Does anyone have practical experience of coworking in Kyoto, Japan?

#1

I’m looking to take a trip to Japan and am considering a month in Osaka.

There are a few co-working spaces appearing online:

There are also some very old articles out there from 2012.

But most of the information online seems very dated and as a non-Japanese speaker, it’s tricky to figure out what’s current, without emailing each of them via Facebook and trying to narrow down the list.

Anyone have any recent experiences or recommendations?

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#2

I used a coworking space in Osaka last year but I forget the name of it, sorry. I didn’t find it that great anyway. It has the feeling of working in a public library which made me think why didn’t I just go to to a library and use the space for free! It seemed more of a space for students to use for study.

If spaces only have information in Japanese, I’d think they are unlikely to have English speaking staff available which could be an issue. When if you figure out the info on the site using a translator, what are you doing to do when you get there and have to speak to people in person.

Btw are you looking in Osaka or Kyoto? Most of your links seem to be for Kyoto.

#3

Oh, rubbish. That’s what happen when you try to plan and research around about 3 different cities at once. I’d actually found some workable options in Osaka but Kyoto was the one I was struggling with!

The Terminal’ just confirmed to say that they are still operating, so that’s one option in Kyoto now. Although I’m struggling to find decent Kyoto accommodation options via AirBnb that fit my budget and aren’t miles away from co-working, so I might yet end up switching back to looking around Osaka.

I’m more concerned about good wifi and a proper desk than I am about super energetic networking and community, since I won’t be travelling alone. i’d heard the same elsewhere about the language barrier but I was hoping that with pocket wifi in tow for Google Translate, there’ll be a way to hack through it.

#4

If you don’t need all the functionality of a coworking space, you might get by with using cafes. Japan has a very strong working in cafes culture. It’s common for people to sit at a table for hours working, studying, sleeping. A lot of the cafes are very quiet and secure. Seriously, people will walk in, put their wallet or phone on a table to secure it then go order! I’d never do that myself, only takes one bad one for it to become and issue.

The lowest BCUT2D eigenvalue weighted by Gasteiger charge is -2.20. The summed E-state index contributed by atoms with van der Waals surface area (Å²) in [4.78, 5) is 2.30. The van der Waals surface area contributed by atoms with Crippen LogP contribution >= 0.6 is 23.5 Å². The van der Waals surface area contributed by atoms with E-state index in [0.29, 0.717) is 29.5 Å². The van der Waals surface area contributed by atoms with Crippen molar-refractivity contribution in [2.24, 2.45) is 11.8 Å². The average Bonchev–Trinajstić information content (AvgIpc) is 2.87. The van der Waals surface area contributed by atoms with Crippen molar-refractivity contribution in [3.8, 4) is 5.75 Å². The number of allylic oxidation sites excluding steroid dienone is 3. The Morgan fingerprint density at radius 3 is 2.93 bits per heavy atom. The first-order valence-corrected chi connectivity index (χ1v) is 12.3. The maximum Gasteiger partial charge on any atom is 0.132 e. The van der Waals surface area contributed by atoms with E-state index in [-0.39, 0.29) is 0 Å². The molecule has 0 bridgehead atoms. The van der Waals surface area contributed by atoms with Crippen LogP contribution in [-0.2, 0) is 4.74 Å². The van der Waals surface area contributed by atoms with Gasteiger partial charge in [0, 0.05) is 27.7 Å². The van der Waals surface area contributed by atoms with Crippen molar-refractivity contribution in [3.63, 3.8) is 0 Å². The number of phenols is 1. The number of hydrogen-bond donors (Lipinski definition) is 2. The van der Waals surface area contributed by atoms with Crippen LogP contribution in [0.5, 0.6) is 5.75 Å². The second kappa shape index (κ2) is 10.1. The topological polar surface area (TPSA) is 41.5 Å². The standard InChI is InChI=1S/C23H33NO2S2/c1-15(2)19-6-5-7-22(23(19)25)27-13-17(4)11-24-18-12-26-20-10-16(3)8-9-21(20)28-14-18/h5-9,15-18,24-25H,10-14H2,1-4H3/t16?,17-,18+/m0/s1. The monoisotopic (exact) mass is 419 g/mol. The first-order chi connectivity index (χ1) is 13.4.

The only issues I had with cafes were finding somewhere with good ergonomics for working long periods and ones with power outlets. If you’re a non-smoker and smoking bothers you, might be worth doing a check for that. A lot of places don’t have any barrier between smoking and non-smoking sections although most upmarket cafes now are non-smoking or just have a smoking booth.

You might get by with google translate although if you aren’t actually coworking, all you are really getting for your day’s fees is a work space and bad coffee :slight_smile:

Another option in Japan is using internet/manga cafes. You get your own private booth with a desk and computer chair usually. Some of them have convoluted sign in processes but you can usually by-pass that if you let them know you are using your own laptop. The places are usually dark and cave-like though, lighting in your booth but dark everywhere else. You do usually get unlimited soft drinks, bad machine coffee and sometimes even snacks for the price.

I’d go Osaka over Kyoto, but that’s my personal preference. Most tourists overlook Osaka, except for the big ticket attractions (eg. Universal Studios) in favour of the traditional style of Kyoto but I find Kyoto a bit boring. How many temples do you want to look at? Osaka has a much better energy, I find. Also, awesome food. It’s also cheaper because it doesn’t have the tourist appeal.

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#5

I know you’re looking for coworking places, but I’d like to add to kathrynoh’s cafe suggestion. But for Internet access, I almost always had to use a pocket wifi device or have one as back up. Some cafe’s had slow wifi, or required a Japanese phone number to register, or didn’t have wifi at all.

Like kaythrynoh mentioned, in Kyoto, I checked out a internet/manga cafe once with private booths but they allowed smoking, so I couldn’t stay to work. But, if there are non-smoking ones they do seem like good places to really focus.

I don’t have any Osaka recommendations because I only stayed there for two days and didn’t work. But, in Kyoto I went to Mos Cafe (the link goes to Google Maps) multiple times and found that the 2nd floor is a good place to work. However, I did have to used my AirBnB’s pocket wifi for Internet access.

(Unlike kathrynoh, I would choose Kyoto over Osaka but that’s not too relevant here haha :wink: )

#6

Thanks guys! I’d been researching a bunch of stuff over the last few weeks and ended up opting for Osaka in the end for a longer stay, with 2 weeks in Tokyo.

As you say, it’s tricky and expensive to find co-working spaces, but I was a little bit worried about the ergonomics of cafe spaces and since I end up needing to make quite a lot of Skype calls, wasn’t so sure about how well that would work.

Anyway, a little bit of home-working from an AirBnb in Tokyo (avoiding co-working costs) and then grabbing a co-working spot in Osaka looks like it should work out quite nicely. Kyoto would have been lovely but I can’t quite justify the high prices. Looks like Osaka might be a nice compromise.

Thanks again for the tips! It was definitely useful :slight_smile:

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